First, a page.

Water table drain adapter and plug

With RH threads for both the nut and the sacrificial zinc plug, tightening the plug loosens the fitting in the table. I suppose I could loctite the nut, and that would probably cure it. I hope to drain the table when not in use to make the table easier to push around the shop. The brass plug weeps if I don’t put a little torque on it.

I could also plumb a valve for this purpose. If I do that, does the zinc electrode need to protrude up into the main water bath? Or would it be ok if it was threaded into a T under the table? Would doing that reduce its effectiveness at preventing galvanic corrosion above, or would it still work as long as the water is in contact with it?

I bet it would make the brass fitting more expensive, but if there was a hex machined on the bottom of the brass drain adapter, it could be used to counterhold while tightening/loosening the plug. If the zinc needs to protrude up into the water table, I’ll probably do something like that.

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The zinc anode only needs to have contact with the water and also have electrical continuity with the aluminum water tray. So as long as the t-fitting is metallic, it will work fine.

Applying loctite to the hex nut would definetely help with removing the drain plug.


Thanks for the quick reply! I guess I’ll plumb a T and a valve, and post a pic back here FWIW.

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@rswarner mind posting some pics up when you’re done?

Here it is. It was about $40 at the Big Box store. It’s kludgey for sure, but it will work. And I did check to ensure good continuity across all that Teflon tape. I considered sweating the nipple and reducer into the table fitting with solder, but the Teflon was easier and works fine.

The parts are all 1/4 and 3/8 pipe. The electrode leg of the T is a 1 1/2” nipple with a 3/8 FIP to 1/4 FIP reducer on the end.


I dont think that looks kludged together at all, nice job. And good thinking about checking the continuity :+1:


Nice solution. I’m going to do the same so I can drain it easily into a bucket so I can easily move the table when I’m not going to use it for a bit. The bucket will also help reduce evaporation.


Very nice! I’m digging it!

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Until it got dirty, corroded, or otherwise lost connectivity with the table the anode would still do its job if it was just thrown into the fluid wouldn’t it?

So with that, wouldn’t the anode still work if it was just tethered to the water table by a copper/steel wire and just sitting somewhere in the fluid? The wire is only really necessary to avoid the potential for losing connectivity due to corrosion or build up on the surfaces of the anode or the table. That could be done by just adding a small self tapping screw to one of the rolled edges. Doing that would remove a majority of the plumbing required to have it threaded into the adapter.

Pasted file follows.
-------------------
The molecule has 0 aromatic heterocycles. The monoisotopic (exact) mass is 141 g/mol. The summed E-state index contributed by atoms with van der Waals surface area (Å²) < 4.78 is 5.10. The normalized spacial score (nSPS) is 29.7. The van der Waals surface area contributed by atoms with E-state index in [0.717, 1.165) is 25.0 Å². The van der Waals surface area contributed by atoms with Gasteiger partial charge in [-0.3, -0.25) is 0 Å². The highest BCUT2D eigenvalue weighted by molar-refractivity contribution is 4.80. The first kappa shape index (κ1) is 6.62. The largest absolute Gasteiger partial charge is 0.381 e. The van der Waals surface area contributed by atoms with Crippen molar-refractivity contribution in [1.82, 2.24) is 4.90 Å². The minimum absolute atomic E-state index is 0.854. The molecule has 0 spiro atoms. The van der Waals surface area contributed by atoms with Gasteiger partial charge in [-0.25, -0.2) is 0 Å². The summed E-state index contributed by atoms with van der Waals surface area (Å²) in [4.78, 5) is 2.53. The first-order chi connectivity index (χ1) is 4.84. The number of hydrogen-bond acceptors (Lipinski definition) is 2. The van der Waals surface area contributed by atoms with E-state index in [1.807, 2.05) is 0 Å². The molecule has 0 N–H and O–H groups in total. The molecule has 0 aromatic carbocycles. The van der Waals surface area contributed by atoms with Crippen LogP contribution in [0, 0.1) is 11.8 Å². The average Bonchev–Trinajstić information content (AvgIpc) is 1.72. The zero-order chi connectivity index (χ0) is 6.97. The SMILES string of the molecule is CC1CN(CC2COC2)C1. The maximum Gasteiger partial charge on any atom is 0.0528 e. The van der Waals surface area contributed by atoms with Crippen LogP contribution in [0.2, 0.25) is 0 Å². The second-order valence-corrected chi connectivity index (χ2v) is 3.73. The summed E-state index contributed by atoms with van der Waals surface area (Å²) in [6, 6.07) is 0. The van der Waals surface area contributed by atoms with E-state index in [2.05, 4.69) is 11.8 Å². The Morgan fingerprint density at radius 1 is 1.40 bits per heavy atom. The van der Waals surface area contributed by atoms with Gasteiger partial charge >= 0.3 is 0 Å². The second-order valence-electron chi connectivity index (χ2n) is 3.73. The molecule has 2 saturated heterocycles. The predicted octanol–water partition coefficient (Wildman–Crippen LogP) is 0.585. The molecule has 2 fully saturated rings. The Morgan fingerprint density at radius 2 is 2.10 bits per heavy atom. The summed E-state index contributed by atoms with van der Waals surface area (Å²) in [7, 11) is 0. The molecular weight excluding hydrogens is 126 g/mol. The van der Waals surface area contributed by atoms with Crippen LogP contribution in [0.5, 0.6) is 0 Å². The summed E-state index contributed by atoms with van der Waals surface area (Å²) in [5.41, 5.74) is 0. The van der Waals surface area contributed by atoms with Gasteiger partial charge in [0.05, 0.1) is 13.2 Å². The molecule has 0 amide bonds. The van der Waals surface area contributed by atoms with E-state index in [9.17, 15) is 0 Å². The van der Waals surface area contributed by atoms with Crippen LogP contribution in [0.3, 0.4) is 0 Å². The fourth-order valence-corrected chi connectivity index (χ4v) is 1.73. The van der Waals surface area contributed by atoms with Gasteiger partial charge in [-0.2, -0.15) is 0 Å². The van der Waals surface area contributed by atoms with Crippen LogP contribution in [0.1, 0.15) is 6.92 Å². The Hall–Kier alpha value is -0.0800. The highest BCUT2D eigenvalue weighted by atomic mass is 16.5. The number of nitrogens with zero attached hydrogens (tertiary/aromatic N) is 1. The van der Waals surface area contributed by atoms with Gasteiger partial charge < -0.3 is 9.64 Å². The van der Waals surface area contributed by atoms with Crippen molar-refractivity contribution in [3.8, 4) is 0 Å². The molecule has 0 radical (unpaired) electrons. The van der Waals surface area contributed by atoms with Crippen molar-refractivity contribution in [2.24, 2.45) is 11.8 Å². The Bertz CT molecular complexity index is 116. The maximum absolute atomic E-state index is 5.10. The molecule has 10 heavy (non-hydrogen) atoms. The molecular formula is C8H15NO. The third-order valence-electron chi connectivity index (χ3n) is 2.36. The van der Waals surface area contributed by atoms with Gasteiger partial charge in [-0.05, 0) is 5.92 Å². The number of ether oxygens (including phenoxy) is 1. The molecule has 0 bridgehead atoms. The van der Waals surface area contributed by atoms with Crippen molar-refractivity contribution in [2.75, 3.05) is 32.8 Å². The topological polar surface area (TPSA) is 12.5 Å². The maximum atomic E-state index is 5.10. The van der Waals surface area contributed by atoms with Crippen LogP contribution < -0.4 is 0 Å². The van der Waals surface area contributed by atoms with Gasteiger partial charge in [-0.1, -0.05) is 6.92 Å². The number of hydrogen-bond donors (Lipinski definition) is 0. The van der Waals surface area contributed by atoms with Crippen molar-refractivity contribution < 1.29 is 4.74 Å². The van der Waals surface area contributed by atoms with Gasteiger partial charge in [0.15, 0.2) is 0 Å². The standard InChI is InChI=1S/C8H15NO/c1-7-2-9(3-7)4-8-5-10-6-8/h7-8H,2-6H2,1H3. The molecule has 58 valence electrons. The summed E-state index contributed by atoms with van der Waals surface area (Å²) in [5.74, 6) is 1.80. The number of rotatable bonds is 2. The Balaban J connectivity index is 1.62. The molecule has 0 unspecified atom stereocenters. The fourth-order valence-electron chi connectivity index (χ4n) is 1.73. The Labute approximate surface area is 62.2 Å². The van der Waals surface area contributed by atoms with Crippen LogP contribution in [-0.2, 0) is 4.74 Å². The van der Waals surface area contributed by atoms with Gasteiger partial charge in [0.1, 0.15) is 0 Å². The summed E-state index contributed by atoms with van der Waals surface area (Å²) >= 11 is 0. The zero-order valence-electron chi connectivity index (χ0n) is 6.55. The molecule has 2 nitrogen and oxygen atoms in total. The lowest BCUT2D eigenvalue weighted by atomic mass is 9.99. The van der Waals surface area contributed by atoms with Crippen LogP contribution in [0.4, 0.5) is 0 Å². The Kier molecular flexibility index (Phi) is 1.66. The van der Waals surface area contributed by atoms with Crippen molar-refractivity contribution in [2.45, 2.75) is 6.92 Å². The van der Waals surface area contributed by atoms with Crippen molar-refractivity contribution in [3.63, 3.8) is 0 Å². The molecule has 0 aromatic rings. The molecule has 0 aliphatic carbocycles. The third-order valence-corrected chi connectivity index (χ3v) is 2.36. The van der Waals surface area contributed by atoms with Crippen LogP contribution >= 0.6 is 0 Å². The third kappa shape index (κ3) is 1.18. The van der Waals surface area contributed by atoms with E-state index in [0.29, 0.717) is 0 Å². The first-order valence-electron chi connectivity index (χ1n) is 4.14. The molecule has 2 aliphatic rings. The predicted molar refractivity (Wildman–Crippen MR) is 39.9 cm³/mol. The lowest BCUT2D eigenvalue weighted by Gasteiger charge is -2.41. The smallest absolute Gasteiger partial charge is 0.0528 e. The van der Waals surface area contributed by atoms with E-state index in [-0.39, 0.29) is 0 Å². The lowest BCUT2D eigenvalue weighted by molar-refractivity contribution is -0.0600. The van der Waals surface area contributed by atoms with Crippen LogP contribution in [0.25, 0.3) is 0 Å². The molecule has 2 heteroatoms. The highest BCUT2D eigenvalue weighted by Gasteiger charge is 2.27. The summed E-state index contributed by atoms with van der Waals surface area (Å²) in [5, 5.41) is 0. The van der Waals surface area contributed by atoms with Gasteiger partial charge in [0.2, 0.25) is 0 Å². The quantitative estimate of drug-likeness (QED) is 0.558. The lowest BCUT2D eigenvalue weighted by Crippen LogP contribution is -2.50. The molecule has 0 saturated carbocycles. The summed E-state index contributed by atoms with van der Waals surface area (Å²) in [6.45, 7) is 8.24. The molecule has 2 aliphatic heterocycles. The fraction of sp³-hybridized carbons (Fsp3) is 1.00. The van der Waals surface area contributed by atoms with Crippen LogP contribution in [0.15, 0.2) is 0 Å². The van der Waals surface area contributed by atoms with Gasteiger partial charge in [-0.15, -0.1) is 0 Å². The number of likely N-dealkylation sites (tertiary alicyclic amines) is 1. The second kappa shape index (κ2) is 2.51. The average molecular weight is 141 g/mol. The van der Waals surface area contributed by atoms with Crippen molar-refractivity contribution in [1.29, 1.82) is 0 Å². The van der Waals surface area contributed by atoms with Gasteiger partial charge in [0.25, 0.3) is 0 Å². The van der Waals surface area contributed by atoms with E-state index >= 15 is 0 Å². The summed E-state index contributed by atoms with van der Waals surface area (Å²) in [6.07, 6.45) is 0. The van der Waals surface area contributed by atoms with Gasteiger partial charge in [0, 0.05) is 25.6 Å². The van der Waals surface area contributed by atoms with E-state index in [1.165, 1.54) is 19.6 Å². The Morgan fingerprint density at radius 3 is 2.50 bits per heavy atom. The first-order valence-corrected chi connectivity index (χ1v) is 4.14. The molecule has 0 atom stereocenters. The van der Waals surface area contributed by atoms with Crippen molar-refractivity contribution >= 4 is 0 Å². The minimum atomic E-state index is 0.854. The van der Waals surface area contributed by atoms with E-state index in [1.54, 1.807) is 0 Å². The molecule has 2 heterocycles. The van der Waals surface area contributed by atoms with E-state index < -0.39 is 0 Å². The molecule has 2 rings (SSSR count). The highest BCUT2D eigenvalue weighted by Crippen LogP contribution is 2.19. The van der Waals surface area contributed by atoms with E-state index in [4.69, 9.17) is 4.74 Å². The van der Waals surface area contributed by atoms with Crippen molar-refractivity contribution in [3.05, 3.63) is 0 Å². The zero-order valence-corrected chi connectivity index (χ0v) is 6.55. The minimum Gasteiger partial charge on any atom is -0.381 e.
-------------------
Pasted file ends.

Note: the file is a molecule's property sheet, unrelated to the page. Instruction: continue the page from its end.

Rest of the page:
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Yes Ed you are correct. Many anodes will have a copper wire in order to maintain electrical continuity with whatever material the anode is tasked with protecting. If you simply placed a bar of zinc in the bottom of the water table, electrical continuity would be lost over time.

I was puzzling over how to mount it in the plumbing so it was visible. It’s nice to be able to see that it’s intact. In that sense, the stock configuration is really nice, if you don’t want to frequently drain through that port. A second port for draining would probably be the nicest solution, but I’m off to the races and pretty happy about it!

What size thread is the brass fitting going into the water table itself where the plug goes? (ie Water Table plug tread size) I would like to get those parts before my table arrives. Thanks! Great idea!

Hi Tony,

The plug has a 1/4" NPT female thread.

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Hey got a question on this .not planning on draining mine my plan is frequent use but minimal heat in my shop can I use an additional additive to stop it from freezing like an RV antifreeze?

I had just posted on another topic about water level and such, thought better to remove and post here. After dialing in my table, I notice the one corner is slightly low which I expect since I leveled the tray first then the rails. I put a weld-less bung (7$ Amazon) and ball valve near that area and left the anode in place.


Yeah, all things equal, two ports seems like the best set up. Now to find a 7-or-so gallon container to put the water in! A 5gallon bucket isn’t quite enough :face_with_symbols_over_mouth::crazy_face:


Maybe someone with more plasma experience could comment on any downside to glycol in the water. It makes sense to me, but IDK what the downside(s) might be.

See this plasmaspider thread:

I have a friend who’s a service tech for plasma tables and another who is an prominent manufacturer. The automotive coolant is flammable and poisonous. Not to be confused with what we are doing here. I think the green dye is confusing to most.

More water related stuff. Might seem hokey but this silicone funnel has been on my optical tracer for a bit and now this machine. A cheap little shield to keep the sparks down and the splashing water. You can find them in 4 packs on Amazon for pretty cheap. For high amperage cuts 1/4"+ I roll it up a bit. May load a video clip to IG.